Before this Luddite-promoted schism, nobody called photography anything other than photography. And there really isn't any need to distinguish the media used now. I don't see history recording a war of words between wet and dry-plate users, or between proponents of film and glass bases, ortho versus pan, nitrate versus acetate, etc.

    It's just ridiculous to attempt to put into public use an inaccurate, cumbersome and misleading phrase, when a simple and unambiguous alternative already exists - and that's 'film photography'. Easily identifying the medium from, say, wet-plate photography, or the use of a digital sensor. A phrase that's simple, easy to say, carrying no agenda, but probably not terribly cool-sounding.

    Conspiracy? A conspiracy of idiocy only.
     
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  13. Well, yes, that's exactly what I was thinking about your conspiracy theory but I didn't want to go there. Thank you for saying it, though.

    Of course it's new. Duh! Before new technology replaces existing, there's not much need to use adjectives which will distinguish the two. Since there was no other kind of photography except for film at the time, we didn't refer to it as film photography either. We simply called it photography. Of course! It would be fine with me if we still did that, regardless of what one used to make their photos. But people do like and sometimes need to make distinctions.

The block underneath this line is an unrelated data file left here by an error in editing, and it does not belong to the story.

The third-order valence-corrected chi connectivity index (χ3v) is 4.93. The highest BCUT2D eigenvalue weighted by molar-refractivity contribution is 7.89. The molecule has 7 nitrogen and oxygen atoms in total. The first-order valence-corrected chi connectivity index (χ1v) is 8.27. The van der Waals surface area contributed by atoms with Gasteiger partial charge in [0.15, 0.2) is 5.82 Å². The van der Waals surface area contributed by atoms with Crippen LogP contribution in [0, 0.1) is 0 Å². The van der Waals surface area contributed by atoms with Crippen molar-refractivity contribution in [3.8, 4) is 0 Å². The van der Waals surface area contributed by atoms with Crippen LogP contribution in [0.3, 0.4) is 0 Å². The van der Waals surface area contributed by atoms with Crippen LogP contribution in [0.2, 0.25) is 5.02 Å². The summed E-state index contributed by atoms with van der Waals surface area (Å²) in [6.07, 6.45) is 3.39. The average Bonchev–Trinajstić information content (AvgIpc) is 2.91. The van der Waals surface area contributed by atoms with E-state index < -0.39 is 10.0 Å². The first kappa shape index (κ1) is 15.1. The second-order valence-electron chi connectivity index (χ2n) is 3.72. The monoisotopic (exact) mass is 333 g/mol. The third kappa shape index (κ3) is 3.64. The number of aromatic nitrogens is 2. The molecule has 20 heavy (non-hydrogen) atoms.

"Analog" is a word that's being used contemporarily. Some people say "vinyl" when referring to my old records. Others say "analog recordings." I don't assume any of them have a particular agenda when using either. You're reading WAY too much into this, in order to distress yourself over some ill-conceived conspiracy that someone is trying to control our minds.
     
    Last edited: Mar 18, 2018
  14. It may well be, by the way, that "analog" is an inaccurate term. Popular culture uses plenty of inaccurate terms. And yet, people know what each other mean and generally don't get all suspicious when someone uses one of them.
     
  15. Yes MTF. I was thinking about characteristic (H&D) from some other post.

    Note that analog watches move the hands in discrete steps, from either a balance wheel or divided down crystal oscillator.